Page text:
Dilemmas of “Thought Work” in Fin-de-Siècle China

Research output: Journal Publications and Reviews (RGC: 21, 22, 62)21_Publication in refereed journal

17 Scopus Citations
View graph of relations

Author(s)

Detail(s)

Original languageEnglish
Pages (from-to)173-201
Journal / PublicationChina Quarterly
Volume157
Publication statusPublished - Mar 1999
Externally publishedYes

Abstract

Since the summer of 1993, the Chinese central party-state has been engaged in a vigorous campaign to reassert control over “thought work,” or the flow of communications messages into and through Chinese society. The chief features of this sustained, omnidirectional crackdown – much more ambitious in scope than earlier, episodic crackdowns such as the 1983–84 “Campaign Against Spiritual Pollution” and 1987 “Campaign Against Bourgeois Liberalization” – include limitations on access to foreign Internet websites; restrictions on satellite television reception; efforts to suppress the surging tide of pornographic and other “bad” print publications; and many other measures aimed at curtailing the circulation of heterodox ideas and images in China. The underlying strategic goal is to restore the Centre's control over the “environment of symbols” from which Chinese people derive many of their most important world views, values and action strategies to pursue interests. If central party-state leaders can resume control over the symbolic environment, they seem to believe they will be much more able to maintain political stability and direct Chinese society towards the achievement of a variety of more specific goals, including reduced crime and corruption, the reform of state-owned enterprises, and the abatement of environmental degradation. On the other hand, a continued haemorrhaging of control over thought work would not only make current problems worse, but could over time facilitate the formation of a semi-autonomous, critical public opinion.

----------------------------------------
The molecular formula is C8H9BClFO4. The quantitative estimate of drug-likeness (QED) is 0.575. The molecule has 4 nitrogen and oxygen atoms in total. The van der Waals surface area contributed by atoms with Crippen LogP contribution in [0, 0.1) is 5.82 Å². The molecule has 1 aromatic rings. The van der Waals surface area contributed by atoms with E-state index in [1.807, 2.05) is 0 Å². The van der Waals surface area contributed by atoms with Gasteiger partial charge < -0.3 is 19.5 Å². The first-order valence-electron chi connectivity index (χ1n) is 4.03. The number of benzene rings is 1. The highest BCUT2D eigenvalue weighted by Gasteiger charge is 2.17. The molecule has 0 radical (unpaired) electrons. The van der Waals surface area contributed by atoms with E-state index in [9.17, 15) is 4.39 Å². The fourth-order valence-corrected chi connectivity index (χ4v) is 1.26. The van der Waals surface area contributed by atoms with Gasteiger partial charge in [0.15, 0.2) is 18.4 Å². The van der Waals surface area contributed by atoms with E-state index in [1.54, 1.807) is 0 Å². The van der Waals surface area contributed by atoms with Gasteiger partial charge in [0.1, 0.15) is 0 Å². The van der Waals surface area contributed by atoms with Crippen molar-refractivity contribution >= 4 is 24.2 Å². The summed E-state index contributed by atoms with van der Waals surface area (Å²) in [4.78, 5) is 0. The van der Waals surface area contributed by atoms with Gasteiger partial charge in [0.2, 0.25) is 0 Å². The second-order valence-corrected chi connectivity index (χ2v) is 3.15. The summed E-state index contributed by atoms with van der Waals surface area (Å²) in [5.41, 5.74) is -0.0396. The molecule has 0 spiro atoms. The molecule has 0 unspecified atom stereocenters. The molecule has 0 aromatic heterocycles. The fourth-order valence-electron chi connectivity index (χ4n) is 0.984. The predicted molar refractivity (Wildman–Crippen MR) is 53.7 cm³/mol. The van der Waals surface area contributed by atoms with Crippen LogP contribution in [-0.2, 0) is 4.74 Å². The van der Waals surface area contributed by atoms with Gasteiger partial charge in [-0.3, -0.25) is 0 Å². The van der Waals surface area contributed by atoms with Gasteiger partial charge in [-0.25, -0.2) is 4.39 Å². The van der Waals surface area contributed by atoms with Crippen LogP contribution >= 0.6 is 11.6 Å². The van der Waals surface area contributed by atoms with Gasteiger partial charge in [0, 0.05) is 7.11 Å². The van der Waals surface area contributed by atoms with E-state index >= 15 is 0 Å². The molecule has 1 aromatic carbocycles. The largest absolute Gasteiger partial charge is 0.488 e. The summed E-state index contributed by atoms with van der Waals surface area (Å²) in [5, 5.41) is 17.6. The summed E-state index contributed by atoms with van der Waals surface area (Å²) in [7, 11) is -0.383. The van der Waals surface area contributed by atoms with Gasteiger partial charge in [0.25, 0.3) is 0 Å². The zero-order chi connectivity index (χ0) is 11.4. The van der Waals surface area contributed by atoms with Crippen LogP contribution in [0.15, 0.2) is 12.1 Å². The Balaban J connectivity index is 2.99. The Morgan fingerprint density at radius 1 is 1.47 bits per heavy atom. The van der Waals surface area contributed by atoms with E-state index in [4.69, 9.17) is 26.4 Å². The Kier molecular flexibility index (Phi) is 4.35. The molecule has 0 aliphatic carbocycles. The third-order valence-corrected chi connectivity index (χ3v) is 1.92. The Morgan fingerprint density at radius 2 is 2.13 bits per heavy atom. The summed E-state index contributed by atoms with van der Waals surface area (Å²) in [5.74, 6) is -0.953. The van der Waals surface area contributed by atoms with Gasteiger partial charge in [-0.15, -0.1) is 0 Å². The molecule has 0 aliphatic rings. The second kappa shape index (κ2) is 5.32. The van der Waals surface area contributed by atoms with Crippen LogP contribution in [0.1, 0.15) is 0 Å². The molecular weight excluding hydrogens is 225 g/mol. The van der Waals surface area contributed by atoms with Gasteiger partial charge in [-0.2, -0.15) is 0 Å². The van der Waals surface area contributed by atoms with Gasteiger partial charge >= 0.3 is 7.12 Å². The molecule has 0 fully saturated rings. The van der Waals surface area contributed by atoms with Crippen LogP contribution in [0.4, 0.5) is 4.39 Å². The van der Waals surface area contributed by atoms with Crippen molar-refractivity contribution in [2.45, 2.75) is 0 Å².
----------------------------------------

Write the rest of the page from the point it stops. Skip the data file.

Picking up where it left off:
Bibliographic Note

Full text of this publication does not contain sufficient affiliation information. Research Unit(s) information for this record is supplemented by the author(s) concerned.